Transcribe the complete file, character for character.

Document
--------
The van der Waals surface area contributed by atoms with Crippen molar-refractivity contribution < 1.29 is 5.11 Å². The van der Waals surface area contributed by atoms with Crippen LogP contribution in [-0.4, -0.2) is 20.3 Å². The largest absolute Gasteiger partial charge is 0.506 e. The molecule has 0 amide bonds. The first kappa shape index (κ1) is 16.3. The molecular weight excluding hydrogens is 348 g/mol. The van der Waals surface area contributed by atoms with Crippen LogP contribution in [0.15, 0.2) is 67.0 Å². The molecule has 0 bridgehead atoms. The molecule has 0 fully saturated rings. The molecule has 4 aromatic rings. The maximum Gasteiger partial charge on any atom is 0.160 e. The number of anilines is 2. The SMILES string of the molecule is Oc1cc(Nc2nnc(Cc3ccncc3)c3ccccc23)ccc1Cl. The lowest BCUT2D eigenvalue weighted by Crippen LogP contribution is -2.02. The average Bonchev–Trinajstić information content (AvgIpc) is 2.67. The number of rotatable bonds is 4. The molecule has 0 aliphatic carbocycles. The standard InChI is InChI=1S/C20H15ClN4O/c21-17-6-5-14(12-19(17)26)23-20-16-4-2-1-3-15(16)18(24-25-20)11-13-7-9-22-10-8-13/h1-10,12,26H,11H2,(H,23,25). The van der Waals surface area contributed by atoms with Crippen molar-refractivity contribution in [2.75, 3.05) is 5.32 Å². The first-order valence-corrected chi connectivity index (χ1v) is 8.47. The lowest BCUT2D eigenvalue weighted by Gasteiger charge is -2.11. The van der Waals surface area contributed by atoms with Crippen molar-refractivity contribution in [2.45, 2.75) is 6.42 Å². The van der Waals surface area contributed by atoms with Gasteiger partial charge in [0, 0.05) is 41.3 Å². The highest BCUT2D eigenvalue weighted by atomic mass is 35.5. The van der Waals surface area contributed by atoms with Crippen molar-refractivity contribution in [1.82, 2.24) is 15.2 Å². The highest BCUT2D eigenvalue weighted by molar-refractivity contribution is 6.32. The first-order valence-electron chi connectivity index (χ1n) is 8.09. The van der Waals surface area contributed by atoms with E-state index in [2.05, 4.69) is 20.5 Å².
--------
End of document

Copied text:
The van der Waals surface area contributed by atoms with Crippen molar-refractivity contribution < 1.29 is 5.11 Å². The van der Waals surface area contributed by atoms with Crippen LogP contribution in [-0.4, -0.2) is 20.3 Å². The largest absolute Gasteiger partial charge is 0.506 e. The molecule has 0 amide bonds. The first kappa shape index (κ1) is 16.3. The molecular weight excluding hydrogens is 348 g/mol. The van der Waals surface area contributed by atoms with Crippen LogP contribution in [0.15, 0.2) is 67.0 Å². The molecule has 0 bridgehead atoms. The molecule has 0 fully saturated rings. The molecule has 4 aromatic rings. The maximum Gasteiger partial charge on any atom is 0.160 e. The number of anilines is 2. The SMILES string of the molecule is Oc1cc(Nc2nnc(Cc3ccncc3)c3ccccc23)ccc1Cl. The lowest BCUT2D eigenvalue weighted by Crippen LogP contribution is -2.02. The average Bonchev–Trinajstić information content (AvgIpc) is 2.67. The number of rotatable bonds is 4. The molecule has 0 aliphatic carbocycles. The standard InChI is InChI=1S/C20H15ClN4O/c21-17-6-5-14(12-19(17)26)23-20-16-4-2-1-3-15(16)18(24-25-20)11-13-7-9-22-10-8-13/h1-10,12,26H,11H2,(H,23,25). The van der Waals surface area contributed by atoms with Crippen molar-refractivity contribution in [2.75, 3.05) is 5.32 Å². The first-order valence-corrected chi connectivity index (χ1v) is 8.47. The lowest BCUT2D eigenvalue weighted by Gasteiger charge is -2.11. The van der Waals surface area contributed by atoms with Crippen molar-refractivity contribution in [2.45, 2.75) is 6.42 Å². The van der Waals surface area contributed by atoms with Gasteiger partial charge in [0, 0.05) is 41.3 Å². The highest BCUT2D eigenvalue weighted by atomic mass is 35.5. The van der Waals surface area contributed by atoms with Crippen molar-refractivity contribution in [1.82, 2.24) is 15.2 Å². The highest BCUT2D eigenvalue weighted by molar-refractivity contribution is 6.32. The first-order valence-electron chi connectivity index (χ1n) is 8.09. The van der Waals surface area contributed by atoms with E-state index in [2.05, 4.69) is 20.5 Å².